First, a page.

The Wenet installation is relatively painless if you’ve ever compiled things from source.  This was then married with a RTL-SDR and 70cm preamp.   The big test was then Horus Flight 39 in which said laptop and system were put through there paces by my eldest son Daniel, you can follow the write up here (click).   The entire team in the tracking car were amazed to watch the pictures “live” from the balloon on this flight.  I had to concentrate on the road a lot of the time with people making oooh and ahhh sounds around me.

I’m told the processor was loaded about 30% the majority of the time and the machine remain responsive under load.   This will certainly do very nicely for this experiment going forward.  What is also strange is I now find myself sitting on the sofa of a night time using this laptop in anger surfing the web.  It boots fast and is great for “looking things up”, so far it’s run for 5-6 days without needed to be charged.

Now to work out what else we can do with it !

The alternator strikes back !

bxd1312n-02I don’t know why but Hilux Alternators don’t seem to last long.  I’ve now had four Asian made OEM aftermarket alternators fitted to my Hilux over the past 7-8 years.  They last just longer than the statutory warranty period and then fail.

I replaced the last alternator in Jan 2015 and here we are 18 months later (~36,000km) and the OEM alternator I used has blown an internal seal within the vaccum pump which has allowed engine oil to penetrate the housing.  Not to mention drop oil on the dump pipe and ground, I’ve spent way too much to have this engine leaking oil.

I did in fact notice last week that the vaccum assisted power brakes were a little “weak” in the mornings, made a mental note to investigate on the weekend.  Friday night after a longer than usual drive to St Kilda in Adeliade, well I could smell burnt oil and a new “awful” whining sound emanating from under the bonnet.  Damn there goes another one.

Anyway after a serious amount of google foo looking for any replacement alternator that wasn’t from an Asian OEM supplier I settled on a a Bosch replacement.  Turns out that they are infact made in Asia, but I trust that German quality control will give me a better outcome.

I purchased the bosch unit from a local auto supplier that was having a 20% off sale on the day, which in fact pushed the price below trade.   For the later model Hilux’s in the LN106 series where the vac pump is on the front of the alternator and not the rear, it’s hard to find the part number of the unit with the pump on the front.  So if your looking for one it’s the BXD1312, it took the young assistant that served me two goes to get the right unit we resorted to looking on the physical shelf when the computer system was leading us a stray.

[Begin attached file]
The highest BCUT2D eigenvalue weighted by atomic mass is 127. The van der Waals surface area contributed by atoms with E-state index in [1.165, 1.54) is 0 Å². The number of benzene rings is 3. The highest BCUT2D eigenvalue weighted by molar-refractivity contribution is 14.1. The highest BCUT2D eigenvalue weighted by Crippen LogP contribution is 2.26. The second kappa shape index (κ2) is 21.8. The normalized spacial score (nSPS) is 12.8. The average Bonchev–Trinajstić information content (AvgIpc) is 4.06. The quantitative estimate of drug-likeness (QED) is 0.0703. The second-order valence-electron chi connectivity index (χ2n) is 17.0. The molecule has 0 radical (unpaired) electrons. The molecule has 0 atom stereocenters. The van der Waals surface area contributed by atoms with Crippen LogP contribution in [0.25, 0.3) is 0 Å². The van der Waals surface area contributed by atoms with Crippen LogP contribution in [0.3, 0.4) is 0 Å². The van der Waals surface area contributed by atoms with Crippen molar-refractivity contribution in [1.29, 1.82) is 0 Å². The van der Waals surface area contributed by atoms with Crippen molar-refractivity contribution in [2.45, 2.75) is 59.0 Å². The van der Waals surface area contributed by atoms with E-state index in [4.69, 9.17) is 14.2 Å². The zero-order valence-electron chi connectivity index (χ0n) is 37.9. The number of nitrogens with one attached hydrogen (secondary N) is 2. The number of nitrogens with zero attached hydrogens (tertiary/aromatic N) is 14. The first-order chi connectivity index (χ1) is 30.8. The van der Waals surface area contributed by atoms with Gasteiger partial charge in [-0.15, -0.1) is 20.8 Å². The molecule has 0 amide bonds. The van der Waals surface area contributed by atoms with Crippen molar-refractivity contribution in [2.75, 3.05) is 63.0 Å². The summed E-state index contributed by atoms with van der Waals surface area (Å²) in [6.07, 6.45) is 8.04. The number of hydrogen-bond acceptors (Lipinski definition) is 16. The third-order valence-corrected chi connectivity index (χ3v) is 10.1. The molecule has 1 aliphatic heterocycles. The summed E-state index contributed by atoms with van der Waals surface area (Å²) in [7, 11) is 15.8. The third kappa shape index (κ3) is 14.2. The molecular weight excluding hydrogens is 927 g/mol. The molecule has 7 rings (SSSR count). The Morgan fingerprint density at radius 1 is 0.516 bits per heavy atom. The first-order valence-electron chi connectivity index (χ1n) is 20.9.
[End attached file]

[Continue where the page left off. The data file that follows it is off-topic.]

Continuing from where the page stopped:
There She Goes !

Well there she goes the old Hilux has finally rolled over 400000 km’s. I’m not sure why but I’ve been collecting these images since I first purchased her with 43,000 kms on the clock.  It seems that these memorable moments always occur either during or just before I go on a major trip i.e.

  • 100,000 kms On the way back from Beachport/Robe (~800 km round trip)
  • 200,000 kms Adelaide to Sydney via Townsville Trip (~12,200 km trip)
  • 300,000 kms Horus 25/26 Balloon Hunt Mildura (1100 km trip)
  • 400,000 kms Portrush road day before Warraweena Trip (1400 kms)

As usual the T-Belt light came up and was quickly reset since the timing belt was changed during the recent engine rebuild.  It will be interesting to see where we roll over 500,000 km’s in a few years time.

Waverley Amateur Radio Society Powerpole Kit

(c) Waverley Amateur Radio Society

A few members of the AREG got together and purchased a group buy of the Waverley Amateur Radio Society Powerpole Kits to build.

I got mine for my contesting setup since they were cheap and cheerful and I could screw my West Mountain Radio RigRunner under my bench.

Construction of the units is not difficult and the instructions are nice and clear.   A job well done by the WARS that is for certain.

However with power distribution you’re always wondering just how much current can you run through them without damage.

I’m luck enough to have access to the nice toys at work for testing of power supplies.   So I ran up our grunty PSU on the input, connected the load to output 6 (furthest from input) and ran up a conservative 25A continuous as the worst case and waited.   The majority of my “contesting” radios will reach 25A peak with an average far lower than 25A, should be good enough.   It does mean I’m not too worried if two radios were used at the same time however.

Using a thermographic camera I was then able to go looking for what is “getting hot” a sure sign of something under stress.  After 10 minutes of “thrashing” the temperature stabilised and I was able to capture the following two images.

ir_1367ir_1368

The first image showed me that there was something getting hot at this power level (345W) my initial thoughts were the copper traces or a dodgy solder joint.  It turns out it’s the fuse if you look at the second image.

These automotive blade fuses run stonking hot at high current levels, far hotter than I’d ever considered before in the past.   Keep in mind that these are 30A fuses and were 15% within their rating at the time. This stands to reason when you consider that the fusing capability of such an element is a function of the current (I) squared and time (t).  So the higher the current the shorter the fusing time, the squared term ensures that the relationship is not linear.  The heat from the fuse was far greater than the heat from the traces.

Anyway my rough tests and thermographic images certainly tell me that a properly constructed WARS powerpole kit will happily run within it’s designed ratings of 30A continuous on the input.   Time to order one or two more for the junk box me thinks !